Why Flat Warts Grow on Face and can they Self-heal?
Flat warts, which is a viral skin disease, is the skin neoplasm caused by the infection of human papilloma virus of HPV3 and HPV5. Usually, they grow on men in adolescent. They are infectious. Sometimes they occur in linear distribution along the scratched skin due to inoculation of HPV in the adjacent skin by scratching. Sometimes they are slightly itchy. The course of this disease is long and some could self-heal. Patients who get flat warts shall not scratch the affected part to avoid friction virus inoculating HPV on the other skin that may aggravate the condition.
Flat warts are caused by virus called human papilloma virus (HPV) that is a DNA virus. So far, scientists have found that HPV is in a variety of subtypes that can infect human causing a variety of clinical warts, such as common warts, palm and plantar warts, genital warts as well as flat warts. Once it is believed that HPV infection simply causes chronic benign hyperplasia of the skin. However, it is found in recent years that part of HPV infection will lead to the occurrence of malignant tumors, such as skin cancer, tongue cancer, cervical cancer, etc. In most cases, the virus will occur on the upper part of the body and this is why the flat warts grow on men’s face.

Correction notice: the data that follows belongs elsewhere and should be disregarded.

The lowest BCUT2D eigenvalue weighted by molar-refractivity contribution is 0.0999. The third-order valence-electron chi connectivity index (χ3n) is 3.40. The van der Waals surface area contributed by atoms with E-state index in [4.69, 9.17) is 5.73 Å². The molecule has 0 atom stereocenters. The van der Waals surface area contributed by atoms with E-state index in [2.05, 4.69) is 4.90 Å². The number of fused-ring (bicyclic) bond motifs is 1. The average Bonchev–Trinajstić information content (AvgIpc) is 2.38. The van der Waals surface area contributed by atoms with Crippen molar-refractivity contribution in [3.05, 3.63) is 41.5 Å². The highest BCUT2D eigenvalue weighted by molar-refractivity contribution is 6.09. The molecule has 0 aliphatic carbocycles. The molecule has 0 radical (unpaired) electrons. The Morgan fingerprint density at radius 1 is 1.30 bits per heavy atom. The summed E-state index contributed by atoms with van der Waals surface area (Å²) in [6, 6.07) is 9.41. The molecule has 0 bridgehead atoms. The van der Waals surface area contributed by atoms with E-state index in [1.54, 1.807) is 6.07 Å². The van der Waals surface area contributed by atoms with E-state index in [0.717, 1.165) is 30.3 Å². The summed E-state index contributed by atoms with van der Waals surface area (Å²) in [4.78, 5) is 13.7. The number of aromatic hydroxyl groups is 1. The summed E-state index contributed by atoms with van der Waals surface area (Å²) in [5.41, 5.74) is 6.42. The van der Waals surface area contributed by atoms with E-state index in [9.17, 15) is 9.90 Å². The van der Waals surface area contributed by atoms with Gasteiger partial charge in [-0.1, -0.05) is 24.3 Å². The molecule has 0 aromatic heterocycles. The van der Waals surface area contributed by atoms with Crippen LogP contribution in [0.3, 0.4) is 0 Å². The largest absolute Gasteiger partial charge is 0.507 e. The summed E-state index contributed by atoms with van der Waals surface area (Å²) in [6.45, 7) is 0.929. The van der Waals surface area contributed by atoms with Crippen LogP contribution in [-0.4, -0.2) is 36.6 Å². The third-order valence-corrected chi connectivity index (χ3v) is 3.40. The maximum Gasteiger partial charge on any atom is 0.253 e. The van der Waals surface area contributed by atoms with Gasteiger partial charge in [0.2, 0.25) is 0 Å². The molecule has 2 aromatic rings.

There are many methods and medicine for flat warts treatment and they are commonly treated with antiviral drugs, such as phthalocyanine butylamine, acyclovir tablets and ointment, L puff azole tablets, retinoic acid preparations, 5 - fluorouracil ointment, etc. The treatment effect of these drugs varies from person to person and each has its advantages and disadvantages. They shall be used under the guidance of a doctor. In addition, Warts No More that is developed by Forces of Nature is an extra-powerful 100% organic anti-warts formula, men can use this treatment to combat and eradicate the most stubborn infections. The organic extracts in Warts No More exhibit the highest level of anti viral activity against the wart virus (HPV) as supported by published medical studies.